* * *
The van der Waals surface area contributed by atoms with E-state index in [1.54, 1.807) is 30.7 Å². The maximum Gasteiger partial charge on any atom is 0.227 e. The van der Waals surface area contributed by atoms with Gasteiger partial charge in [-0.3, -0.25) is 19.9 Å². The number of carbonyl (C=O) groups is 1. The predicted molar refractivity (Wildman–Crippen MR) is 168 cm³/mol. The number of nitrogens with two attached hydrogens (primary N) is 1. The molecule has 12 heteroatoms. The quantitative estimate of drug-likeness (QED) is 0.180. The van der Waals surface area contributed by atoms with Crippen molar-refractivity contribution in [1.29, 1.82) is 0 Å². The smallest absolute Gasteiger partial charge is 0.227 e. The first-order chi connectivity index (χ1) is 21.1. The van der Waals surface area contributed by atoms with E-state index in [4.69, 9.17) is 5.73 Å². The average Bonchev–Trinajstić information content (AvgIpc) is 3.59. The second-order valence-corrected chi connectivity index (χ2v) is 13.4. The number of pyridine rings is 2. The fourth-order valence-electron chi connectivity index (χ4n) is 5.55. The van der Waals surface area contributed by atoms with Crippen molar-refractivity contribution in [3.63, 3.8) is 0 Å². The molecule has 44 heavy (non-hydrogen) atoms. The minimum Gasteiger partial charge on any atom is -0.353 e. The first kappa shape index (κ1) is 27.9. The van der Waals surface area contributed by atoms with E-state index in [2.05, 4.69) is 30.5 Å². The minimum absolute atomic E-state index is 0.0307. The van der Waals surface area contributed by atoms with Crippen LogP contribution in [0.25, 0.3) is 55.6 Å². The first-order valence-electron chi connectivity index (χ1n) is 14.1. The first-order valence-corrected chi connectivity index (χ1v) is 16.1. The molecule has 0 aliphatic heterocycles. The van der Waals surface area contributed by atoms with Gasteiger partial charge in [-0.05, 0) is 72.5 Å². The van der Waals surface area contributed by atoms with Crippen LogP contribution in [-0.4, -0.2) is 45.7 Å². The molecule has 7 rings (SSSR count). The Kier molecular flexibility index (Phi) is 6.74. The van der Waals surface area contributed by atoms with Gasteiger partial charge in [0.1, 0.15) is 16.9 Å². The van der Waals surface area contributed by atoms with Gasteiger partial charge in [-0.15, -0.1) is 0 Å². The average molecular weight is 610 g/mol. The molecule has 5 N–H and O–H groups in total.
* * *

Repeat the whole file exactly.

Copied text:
The van der Waals surface area contributed by atoms with E-state index in [1.54, 1.807) is 30.7 Å². The maximum Gasteiger partial charge on any atom is 0.227 e. The van der Waals surface area contributed by atoms with Gasteiger partial charge in [-0.3, -0.25) is 19.9 Å². The number of carbonyl (C=O) groups is 1. The predicted molar refractivity (Wildman–Crippen MR) is 168 cm³/mol. The number of nitrogens with two attached hydrogens (primary N) is 1. The molecule has 12 heteroatoms. The quantitative estimate of drug-likeness (QED) is 0.180. The van der Waals surface area contributed by atoms with Crippen molar-refractivity contribution in [1.29, 1.82) is 0 Å². The smallest absolute Gasteiger partial charge is 0.227 e. The first-order chi connectivity index (χ1) is 21.1. The van der Waals surface area contributed by atoms with E-state index in [4.69, 9.17) is 5.73 Å². The average Bonchev–Trinajstić information content (AvgIpc) is 3.59. The second-order valence-corrected chi connectivity index (χ2v) is 13.4. The number of pyridine rings is 2. The fourth-order valence-electron chi connectivity index (χ4n) is 5.55. The van der Waals surface area contributed by atoms with Crippen molar-refractivity contribution in [3.63, 3.8) is 0 Å². The molecule has 44 heavy (non-hydrogen) atoms. The minimum Gasteiger partial charge on any atom is -0.353 e. The first kappa shape index (κ1) is 27.9. The van der Waals surface area contributed by atoms with E-state index in [2.05, 4.69) is 30.5 Å². The minimum absolute atomic E-state index is 0.0307. The van der Waals surface area contributed by atoms with Crippen LogP contribution in [0.25, 0.3) is 55.6 Å². The first-order valence-electron chi connectivity index (χ1n) is 14.1. The first-order valence-corrected chi connectivity index (χ1v) is 16.1. The molecule has 0 aliphatic heterocycles. The van der Waals surface area contributed by atoms with Gasteiger partial charge in [-0.05, 0) is 72.5 Å². The van der Waals surface area contributed by atoms with Crippen LogP contribution in [-0.4, -0.2) is 45.7 Å². The molecule has 7 rings (SSSR count). The Kier molecular flexibility index (Phi) is 6.74. The van der Waals surface area contributed by atoms with Gasteiger partial charge in [0.1, 0.15) is 16.9 Å². The van der Waals surface area contributed by atoms with Gasteiger partial charge in [-0.15, -0.1) is 0 Å². The average molecular weight is 610 g/mol. The molecule has 5 N–H and O–H groups in total.